1. Roy, I agree that number

      Roy, I agree that number seems a bit low.  I couldn’t find an explanation for it in the paper after a brief search but not everyone who goes to work is in an office or factory.  Some of those people spend their workday in trucks and other people’s homes, fixing air conditioners, installing carpet, painting walls, or other service jobs.

      1. You also have to count
        You also have to count children and retirees. For the first 20 years, and the last 0-50 years (depending on retirement age and lifespan), we’re inside a lot without being at work. And we also (always) miscount stay-at-home parents who are “at work” 24 hours a day, but are probably counted in the study as “at home”. Together, these groups could certainly bring down that 23% number by quite a bit.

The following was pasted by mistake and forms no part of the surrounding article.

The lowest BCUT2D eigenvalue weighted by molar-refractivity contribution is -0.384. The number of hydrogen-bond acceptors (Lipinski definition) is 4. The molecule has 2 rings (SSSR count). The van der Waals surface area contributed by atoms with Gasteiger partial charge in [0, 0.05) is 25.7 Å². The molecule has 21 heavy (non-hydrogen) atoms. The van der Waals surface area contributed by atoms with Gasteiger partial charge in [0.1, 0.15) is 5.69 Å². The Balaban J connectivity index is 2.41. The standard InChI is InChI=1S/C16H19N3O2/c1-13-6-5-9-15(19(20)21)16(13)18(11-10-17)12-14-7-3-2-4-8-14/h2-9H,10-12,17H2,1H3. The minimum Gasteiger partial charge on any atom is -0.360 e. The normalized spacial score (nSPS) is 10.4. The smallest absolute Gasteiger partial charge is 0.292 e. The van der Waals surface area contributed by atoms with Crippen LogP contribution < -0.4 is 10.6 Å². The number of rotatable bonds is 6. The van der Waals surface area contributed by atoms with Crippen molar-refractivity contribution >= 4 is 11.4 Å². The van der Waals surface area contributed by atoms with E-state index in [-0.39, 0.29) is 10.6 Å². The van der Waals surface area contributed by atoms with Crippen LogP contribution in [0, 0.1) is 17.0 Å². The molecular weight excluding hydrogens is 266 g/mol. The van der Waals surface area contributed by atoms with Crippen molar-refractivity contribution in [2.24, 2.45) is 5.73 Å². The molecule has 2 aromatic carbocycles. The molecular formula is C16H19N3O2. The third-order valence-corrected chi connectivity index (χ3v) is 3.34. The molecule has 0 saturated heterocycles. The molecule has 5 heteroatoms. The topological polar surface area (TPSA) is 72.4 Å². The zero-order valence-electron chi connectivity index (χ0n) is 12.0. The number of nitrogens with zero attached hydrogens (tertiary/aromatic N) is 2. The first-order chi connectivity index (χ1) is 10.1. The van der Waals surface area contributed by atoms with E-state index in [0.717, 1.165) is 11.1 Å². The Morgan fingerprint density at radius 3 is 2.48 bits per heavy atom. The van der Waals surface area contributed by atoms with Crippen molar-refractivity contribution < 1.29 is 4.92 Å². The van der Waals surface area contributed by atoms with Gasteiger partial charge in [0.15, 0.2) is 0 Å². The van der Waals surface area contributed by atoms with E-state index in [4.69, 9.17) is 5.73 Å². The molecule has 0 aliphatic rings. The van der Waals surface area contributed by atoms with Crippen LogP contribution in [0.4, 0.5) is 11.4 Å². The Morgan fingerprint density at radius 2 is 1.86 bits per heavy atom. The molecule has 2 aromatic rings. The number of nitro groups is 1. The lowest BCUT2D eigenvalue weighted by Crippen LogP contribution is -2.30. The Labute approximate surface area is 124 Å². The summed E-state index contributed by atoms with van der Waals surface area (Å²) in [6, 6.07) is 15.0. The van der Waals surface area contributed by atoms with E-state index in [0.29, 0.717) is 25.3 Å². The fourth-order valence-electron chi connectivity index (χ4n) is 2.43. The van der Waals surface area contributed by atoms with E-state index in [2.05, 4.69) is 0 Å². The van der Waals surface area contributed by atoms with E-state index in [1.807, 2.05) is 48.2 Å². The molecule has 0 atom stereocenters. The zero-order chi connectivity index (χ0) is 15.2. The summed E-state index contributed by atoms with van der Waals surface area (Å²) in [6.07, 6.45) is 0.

2. In addition to a lot of work
        In addition to a lot of work being performed outside an office or a factory, if you look at let’s say 80 years of life, most people only work around 43 years (e.g. from 22 to 65) which is 53 % of their time. So that 23 % would based on that alone drop to around 12 % for somebody that holds an office job for 43 years. Plus usually in those type of jobs after years you have more than 2 weeks of vacation, sick time, holidays, maybe periods of unemployment, etc. … so I can see how the number will shrink even further based on that.

        1. Yes, those are good points.
          Yes, those are good points. Since I have spent the last 40 years in offices, I forget about the previous 20 as a kid and the next 20 as a possible retiree. This shows how averages can lead to confusion about real individual cases.